On the nature of the Quasi-biweekly Oscillations of the South Asian Monsoon Anticyclone: Implications of the impermeability theorem on the macro-scale circulation of the atmosphere

Wednesday, 20 April 2016: 2:45 PM
Miramar 1 & 2 (The Condado Hilton Plaza)
Sebastián Ortega, Georgia Institute of Technology, Atlanta, GA; and P. Webster, H. R. Chang, and V. E. Toma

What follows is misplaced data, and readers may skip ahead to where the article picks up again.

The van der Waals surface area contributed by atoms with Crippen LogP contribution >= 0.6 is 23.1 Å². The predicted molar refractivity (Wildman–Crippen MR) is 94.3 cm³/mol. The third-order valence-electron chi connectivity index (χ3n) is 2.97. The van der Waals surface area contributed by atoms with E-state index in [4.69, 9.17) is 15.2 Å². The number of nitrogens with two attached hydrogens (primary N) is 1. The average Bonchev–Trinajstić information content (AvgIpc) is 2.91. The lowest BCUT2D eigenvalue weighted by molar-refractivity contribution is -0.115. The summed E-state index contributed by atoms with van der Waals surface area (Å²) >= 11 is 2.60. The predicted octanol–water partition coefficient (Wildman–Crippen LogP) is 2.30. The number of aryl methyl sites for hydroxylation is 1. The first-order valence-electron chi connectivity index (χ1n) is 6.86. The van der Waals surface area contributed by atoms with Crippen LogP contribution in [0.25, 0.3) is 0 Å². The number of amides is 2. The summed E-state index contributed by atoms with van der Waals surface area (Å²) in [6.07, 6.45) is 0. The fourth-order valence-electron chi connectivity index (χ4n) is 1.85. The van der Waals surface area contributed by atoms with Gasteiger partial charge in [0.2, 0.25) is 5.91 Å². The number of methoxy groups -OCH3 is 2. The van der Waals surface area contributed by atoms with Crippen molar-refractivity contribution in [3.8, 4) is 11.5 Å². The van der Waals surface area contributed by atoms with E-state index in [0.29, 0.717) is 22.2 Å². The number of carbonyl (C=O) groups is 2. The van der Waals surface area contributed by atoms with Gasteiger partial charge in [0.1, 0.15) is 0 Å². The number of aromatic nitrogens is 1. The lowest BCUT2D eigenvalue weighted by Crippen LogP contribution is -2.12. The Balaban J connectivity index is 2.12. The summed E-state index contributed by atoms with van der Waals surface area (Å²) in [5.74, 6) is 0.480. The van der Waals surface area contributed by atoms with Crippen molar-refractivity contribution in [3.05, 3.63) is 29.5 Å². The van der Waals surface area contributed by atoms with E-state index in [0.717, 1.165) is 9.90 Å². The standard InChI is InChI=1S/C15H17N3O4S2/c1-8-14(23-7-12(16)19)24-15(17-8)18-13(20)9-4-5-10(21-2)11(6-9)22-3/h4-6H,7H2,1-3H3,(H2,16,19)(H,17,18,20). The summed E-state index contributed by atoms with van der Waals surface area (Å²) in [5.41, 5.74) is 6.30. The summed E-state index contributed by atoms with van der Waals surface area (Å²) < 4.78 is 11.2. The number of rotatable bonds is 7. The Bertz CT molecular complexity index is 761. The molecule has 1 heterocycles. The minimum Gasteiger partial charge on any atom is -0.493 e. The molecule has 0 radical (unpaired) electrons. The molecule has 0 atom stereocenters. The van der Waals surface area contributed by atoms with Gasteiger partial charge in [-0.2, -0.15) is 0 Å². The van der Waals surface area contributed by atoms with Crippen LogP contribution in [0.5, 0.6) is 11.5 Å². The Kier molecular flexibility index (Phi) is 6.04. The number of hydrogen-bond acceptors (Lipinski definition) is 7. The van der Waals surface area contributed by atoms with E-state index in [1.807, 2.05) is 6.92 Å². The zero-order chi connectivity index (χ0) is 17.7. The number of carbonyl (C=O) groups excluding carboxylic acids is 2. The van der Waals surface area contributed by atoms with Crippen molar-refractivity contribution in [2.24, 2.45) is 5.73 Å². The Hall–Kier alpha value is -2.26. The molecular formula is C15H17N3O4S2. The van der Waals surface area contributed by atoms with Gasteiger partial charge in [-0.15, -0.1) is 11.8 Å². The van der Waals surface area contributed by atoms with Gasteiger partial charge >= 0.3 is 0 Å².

In late May and June, a strong upper level anticyclone, the monsoon gyre, develops in the upper level circulation. The anticyclone sits over Tibet, covers a considerable portion of the globe and, with an unstable nature, oscillates with a quasi-biweekly periodicity. These oscillations are a recurrent feature of the upper level circulation, and are shown to be associated with mid-latitude potential vorticity that is advected around the eastern flank of the anticyclone and into the tropics, from the South China Sea across South Asia and Africa before returning to higher latitudes. Given their pervasiveness nature and spatial scale a number of questions arise: What is the physical nature of these oscillations? Are they associated with instabilities of the monsoon gyre? Is there a dynamical balance they are forced to meet? By using a shallow water model on a sphere we attempt to gain insight into these questions. We find that the conservation of “potential vorticity substance” in the model (i.e. the impermeability theorem; Haynes and McIntyre, 1992) poses important constraints on the model circulation. Constraints that seem important not only for monsoon-like simulations, but for other possible configurations of the model, thus hinting at constraints on the general circulation. For instance, we argue that, independent of any sources and sinks in the model, a poleward flow everywhere in the domain cannot be attained for long-term simulations. A return flow must also occur in order to conserve absolute vorticity. Additionally, we discuss the implication of these constraints on the formation of Westerly Ducts during the boreal winter. We suggest that the return flow, that owes its existence to a zonally symmetric Hadley-like circulation, might lead to its formation. Thus rendering the Westerly Ducts as fundamental characteristic of the global circulation, tied to the existence of the Hadley cell itself. We further explore the implications of this theorem on the real atmosphere by analyzing ERA-interim data.
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